Having Martell Irby use a redshirt season at UCLA is no longer an option
The recent return of UCLA running backs Kazmeir Allen and Martell Irby has prompted a reminder of that new November ritual facing college football coaches: decision day.
Should they use players who have sat out significant time but are available toward the end of the season or hold them out after they have appeared in four games to preserve another year of eligibility?
The Bruins took advantage of the rule that can provide an additional college season in 2018 after freshman Elisha Guidry played in three of the season’s first seven games as a special-teams player and a reserve in the secondary. He then sat out three consecutive games, allowing him to play in the season finale against Stanford while not using up a year of eligibility because it was only the fourth game in which he had appeared.
“We didn’t let him play toward the end of the season because we were saving his redshirt,” coach Chip Kelly said during the week, referring to the rule the NCAA instituted in 2018 that allowed players who appear in four games or fewer to preserve their eligibility from that season.
Kelly said he doesn’t assess his options regarding redshirts until after a player appears in his fourth game.
No. 9 Utah recovered from an 11-point first-half deficit to defeat Washington 33-28 in Seattle and keep alive its College Football Playoff hopes.
“Then you make a decision of, all right, what are we going to do?” Kelly said. “If we play him one snap in the next game, then you can’t redshirt him.”
Redshirting Irby was no longer a possibility Saturday after he played against Colorado at the Rose Bowl. It was his fifth game of an injury-marred season in which he played in the first three games before suffering a hamstring injury that sidelined him for the next four games. He returned against Arizona State last week and made three catches to go with one carry before returning against the Buffaloes.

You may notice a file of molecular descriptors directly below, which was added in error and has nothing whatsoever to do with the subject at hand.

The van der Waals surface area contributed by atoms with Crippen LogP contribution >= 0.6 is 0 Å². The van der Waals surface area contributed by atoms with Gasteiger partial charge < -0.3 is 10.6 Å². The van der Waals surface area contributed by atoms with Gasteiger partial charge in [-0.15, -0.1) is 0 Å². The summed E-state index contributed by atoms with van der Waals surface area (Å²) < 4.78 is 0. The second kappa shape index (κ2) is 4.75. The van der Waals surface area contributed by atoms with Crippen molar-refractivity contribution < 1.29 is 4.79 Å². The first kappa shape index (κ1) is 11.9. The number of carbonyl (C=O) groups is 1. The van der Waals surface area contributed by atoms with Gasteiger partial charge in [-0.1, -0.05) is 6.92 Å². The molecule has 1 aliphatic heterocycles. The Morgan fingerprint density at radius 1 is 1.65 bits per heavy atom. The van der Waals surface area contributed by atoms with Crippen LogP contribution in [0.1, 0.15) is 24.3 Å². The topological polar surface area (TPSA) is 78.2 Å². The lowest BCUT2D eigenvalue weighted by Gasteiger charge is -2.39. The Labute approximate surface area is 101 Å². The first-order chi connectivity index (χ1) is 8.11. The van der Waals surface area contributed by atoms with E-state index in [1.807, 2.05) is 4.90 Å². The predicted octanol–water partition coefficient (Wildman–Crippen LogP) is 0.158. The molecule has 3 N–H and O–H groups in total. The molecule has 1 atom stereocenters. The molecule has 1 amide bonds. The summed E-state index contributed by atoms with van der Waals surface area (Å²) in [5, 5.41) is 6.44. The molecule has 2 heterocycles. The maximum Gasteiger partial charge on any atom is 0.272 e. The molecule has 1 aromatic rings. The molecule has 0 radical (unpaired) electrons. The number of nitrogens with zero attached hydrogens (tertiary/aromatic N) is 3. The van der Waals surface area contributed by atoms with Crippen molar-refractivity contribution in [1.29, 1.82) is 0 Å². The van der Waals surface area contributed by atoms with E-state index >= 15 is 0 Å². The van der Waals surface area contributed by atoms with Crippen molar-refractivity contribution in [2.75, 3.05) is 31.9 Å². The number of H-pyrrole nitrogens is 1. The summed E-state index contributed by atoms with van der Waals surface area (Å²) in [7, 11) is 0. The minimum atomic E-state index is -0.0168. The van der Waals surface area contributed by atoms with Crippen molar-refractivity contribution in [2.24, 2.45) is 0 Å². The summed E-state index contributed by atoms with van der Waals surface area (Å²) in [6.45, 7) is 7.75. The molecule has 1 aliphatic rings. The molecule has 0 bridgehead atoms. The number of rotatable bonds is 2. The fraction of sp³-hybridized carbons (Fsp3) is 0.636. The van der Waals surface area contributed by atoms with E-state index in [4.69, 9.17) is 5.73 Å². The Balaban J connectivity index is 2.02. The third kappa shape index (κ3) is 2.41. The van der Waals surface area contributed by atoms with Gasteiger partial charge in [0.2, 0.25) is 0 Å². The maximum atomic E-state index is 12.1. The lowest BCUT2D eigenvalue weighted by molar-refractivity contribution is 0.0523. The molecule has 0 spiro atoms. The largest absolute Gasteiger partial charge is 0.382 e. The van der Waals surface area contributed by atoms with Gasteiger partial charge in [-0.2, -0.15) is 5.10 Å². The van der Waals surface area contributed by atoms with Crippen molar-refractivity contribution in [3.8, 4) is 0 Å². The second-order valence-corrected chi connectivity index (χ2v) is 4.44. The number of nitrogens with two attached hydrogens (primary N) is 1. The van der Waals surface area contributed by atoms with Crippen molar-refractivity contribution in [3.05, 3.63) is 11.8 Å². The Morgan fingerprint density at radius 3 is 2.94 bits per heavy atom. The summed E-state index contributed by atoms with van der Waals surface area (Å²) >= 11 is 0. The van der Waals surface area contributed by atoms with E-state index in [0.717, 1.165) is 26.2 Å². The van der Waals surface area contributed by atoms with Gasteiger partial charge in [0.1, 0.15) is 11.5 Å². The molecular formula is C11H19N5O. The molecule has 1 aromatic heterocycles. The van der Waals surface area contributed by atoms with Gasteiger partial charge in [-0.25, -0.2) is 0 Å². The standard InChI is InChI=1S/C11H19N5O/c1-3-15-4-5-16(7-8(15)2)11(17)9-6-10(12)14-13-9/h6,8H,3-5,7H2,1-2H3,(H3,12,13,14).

“Right now [our mind-set is], who are the best players available to us to beat Colorado, and that’s how we do it,” Kelly said during the week.
Allen played in a second consecutive game after missing the season’s first seven games because of an academic suspension. In theory, Allen could play in two of UCLA’s final three games — against Utah, USC and California — while preserving his eligibility and returning in 2020 as a redshirt sophomore.
Among the other players who have not already used their redshirts and could preserve their eligibility this season are safety Quentin Lake, defensive lineman Martin Andrus Jr. and linebacker John Ward. Lake played in the first three games before suffering a wrist injury that has kept him out ever since. Andrus tore knee ligaments in warmups last month after playing in three games and will sit out the rest of the season. Ward had played in only one game before Saturday.
Kelly said trying to map out the use of redshirts early in the season was pointless because of the possibility of injuries.
“To match this up and say, ‘Hey, he’s going to play in this game and this game and this game’ and then in the first quarter of Game 1, he goes down,” Kelly said, “well, that plan’s out the window, so that’s why we don’t do it that way.”
It’s an honor
UCLA introduced at halftime the seven new members of its Athletics Hall of Fame, including former running back Skip Hicks, who earned first-team All-America honors in 1997 and still holds the school record with 55 touchdowns.
The other inductees were Jill Ellis (women’s soccer), Peter Fleming (men’s tennis), Tairia Mims Flowers (softball), Courtney Mathewson (women’s water polo), Adam Naeve (men’s volleyball) and Kristee Porter (women’s volleyball/basketball/track and field).
UCLA cornerback Jay Shaw was forced to sit out the first half as punishment for committing a targeting penalty the previous week.
Go beyond the scoreboard
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